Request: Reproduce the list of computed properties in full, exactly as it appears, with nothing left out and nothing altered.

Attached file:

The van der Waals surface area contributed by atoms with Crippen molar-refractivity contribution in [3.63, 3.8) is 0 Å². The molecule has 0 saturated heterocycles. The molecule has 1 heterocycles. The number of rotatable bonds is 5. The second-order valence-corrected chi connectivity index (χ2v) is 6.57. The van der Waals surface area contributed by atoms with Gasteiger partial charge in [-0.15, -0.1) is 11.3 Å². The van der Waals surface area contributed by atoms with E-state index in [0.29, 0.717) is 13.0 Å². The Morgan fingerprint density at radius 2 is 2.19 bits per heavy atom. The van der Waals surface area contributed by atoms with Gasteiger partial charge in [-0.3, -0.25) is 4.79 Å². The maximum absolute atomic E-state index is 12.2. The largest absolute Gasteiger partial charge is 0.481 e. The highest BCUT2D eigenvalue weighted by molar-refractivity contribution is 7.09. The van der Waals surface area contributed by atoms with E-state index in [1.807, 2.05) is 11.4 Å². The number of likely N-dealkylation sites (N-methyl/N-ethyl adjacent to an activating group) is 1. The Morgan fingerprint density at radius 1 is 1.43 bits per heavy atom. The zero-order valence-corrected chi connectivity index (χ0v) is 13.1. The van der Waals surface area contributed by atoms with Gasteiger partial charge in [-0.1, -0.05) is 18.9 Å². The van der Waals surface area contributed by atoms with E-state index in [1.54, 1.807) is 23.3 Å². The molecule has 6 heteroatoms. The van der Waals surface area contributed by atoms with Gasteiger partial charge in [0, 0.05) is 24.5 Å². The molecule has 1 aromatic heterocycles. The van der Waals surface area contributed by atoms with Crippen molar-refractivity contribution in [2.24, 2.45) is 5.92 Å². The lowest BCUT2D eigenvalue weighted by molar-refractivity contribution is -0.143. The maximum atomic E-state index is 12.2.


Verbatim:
The van der Waals surface area contributed by atoms with Crippen molar-refractivity contribution in [3.63, 3.8) is 0 Å². The molecule has 0 saturated heterocycles. The molecule has 1 heterocycles. The number of rotatable bonds is 5. The second-order valence-corrected chi connectivity index (χ2v) is 6.57. The van der Waals surface area contributed by atoms with Gasteiger partial charge in [-0.15, -0.1) is 11.3 Å². The van der Waals surface area contributed by atoms with E-state index in [0.29, 0.717) is 13.0 Å². The Morgan fingerprint density at radius 2 is 2.19 bits per heavy atom. The van der Waals surface area contributed by atoms with Gasteiger partial charge in [-0.3, -0.25) is 4.79 Å². The maximum absolute atomic E-state index is 12.2. The largest absolute Gasteiger partial charge is 0.481 e. The highest BCUT2D eigenvalue weighted by molar-refractivity contribution is 7.09. The van der Waals surface area contributed by atoms with E-state index in [1.807, 2.05) is 11.4 Å². The number of likely N-dealkylation sites (N-methyl/N-ethyl adjacent to an activating group) is 1. The Morgan fingerprint density at radius 1 is 1.43 bits per heavy atom. The zero-order valence-corrected chi connectivity index (χ0v) is 13.1. The van der Waals surface area contributed by atoms with Gasteiger partial charge in [-0.1, -0.05) is 18.9 Å². The van der Waals surface area contributed by atoms with E-state index in [1.54, 1.807) is 23.3 Å². The molecule has 6 heteroatoms. The van der Waals surface area contributed by atoms with Gasteiger partial charge in [0, 0.05) is 24.5 Å². The molecule has 1 aromatic heterocycles. The van der Waals surface area contributed by atoms with Crippen molar-refractivity contribution in [2.24, 2.45) is 5.92 Å². The lowest BCUT2D eigenvalue weighted by molar-refractivity contribution is -0.143. The maximum atomic E-state index is 12.2.